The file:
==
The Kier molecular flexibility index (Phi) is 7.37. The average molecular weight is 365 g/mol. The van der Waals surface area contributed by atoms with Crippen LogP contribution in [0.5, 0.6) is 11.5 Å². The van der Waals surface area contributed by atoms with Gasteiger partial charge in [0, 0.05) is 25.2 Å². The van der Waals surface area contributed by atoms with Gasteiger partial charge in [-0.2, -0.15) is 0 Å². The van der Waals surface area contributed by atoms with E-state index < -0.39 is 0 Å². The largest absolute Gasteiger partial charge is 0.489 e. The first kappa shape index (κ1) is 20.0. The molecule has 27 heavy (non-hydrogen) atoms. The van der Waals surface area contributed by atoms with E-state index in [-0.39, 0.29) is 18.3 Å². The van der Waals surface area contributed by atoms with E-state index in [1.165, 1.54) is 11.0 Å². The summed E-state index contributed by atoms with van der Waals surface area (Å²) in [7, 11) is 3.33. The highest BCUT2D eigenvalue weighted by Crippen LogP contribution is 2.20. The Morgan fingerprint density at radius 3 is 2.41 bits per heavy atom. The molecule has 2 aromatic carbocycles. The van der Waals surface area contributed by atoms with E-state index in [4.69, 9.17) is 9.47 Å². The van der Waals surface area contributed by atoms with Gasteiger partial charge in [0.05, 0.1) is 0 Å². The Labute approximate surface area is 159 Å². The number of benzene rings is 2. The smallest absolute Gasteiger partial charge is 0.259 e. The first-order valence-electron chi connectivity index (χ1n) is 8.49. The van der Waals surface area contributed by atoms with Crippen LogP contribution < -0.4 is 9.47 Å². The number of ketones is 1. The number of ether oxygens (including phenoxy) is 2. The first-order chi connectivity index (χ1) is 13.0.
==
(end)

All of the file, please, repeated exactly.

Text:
The Kier molecular flexibility index (Phi) is 7.37. The average molecular weight is 365 g/mol. The van der Waals surface area contributed by atoms with Crippen LogP contribution in [0.5, 0.6) is 11.5 Å². The van der Waals surface area contributed by atoms with Gasteiger partial charge in [0, 0.05) is 25.2 Å². The van der Waals surface area contributed by atoms with Gasteiger partial charge in [-0.2, -0.15) is 0 Å². The van der Waals surface area contributed by atoms with E-state index < -0.39 is 0 Å². The largest absolute Gasteiger partial charge is 0.489 e. The first kappa shape index (κ1) is 20.0. The molecule has 27 heavy (non-hydrogen) atoms. The van der Waals surface area contributed by atoms with E-state index in [-0.39, 0.29) is 18.3 Å². The van der Waals surface area contributed by atoms with E-state index in [1.165, 1.54) is 11.0 Å². The summed E-state index contributed by atoms with van der Waals surface area (Å²) in [7, 11) is 3.33. The highest BCUT2D eigenvalue weighted by Crippen LogP contribution is 2.20. The Morgan fingerprint density at radius 3 is 2.41 bits per heavy atom. The molecule has 2 aromatic carbocycles. The van der Waals surface area contributed by atoms with E-state index in [4.69, 9.17) is 9.47 Å². The van der Waals surface area contributed by atoms with Gasteiger partial charge in [0.05, 0.1) is 0 Å². The Labute approximate surface area is 159 Å². The number of benzene rings is 2. The smallest absolute Gasteiger partial charge is 0.259 e. The first-order valence-electron chi connectivity index (χ1n) is 8.49. The van der Waals surface area contributed by atoms with Crippen LogP contribution < -0.4 is 9.47 Å². The number of ketones is 1. The number of ether oxygens (including phenoxy) is 2. The first-order chi connectivity index (χ1) is 13.0.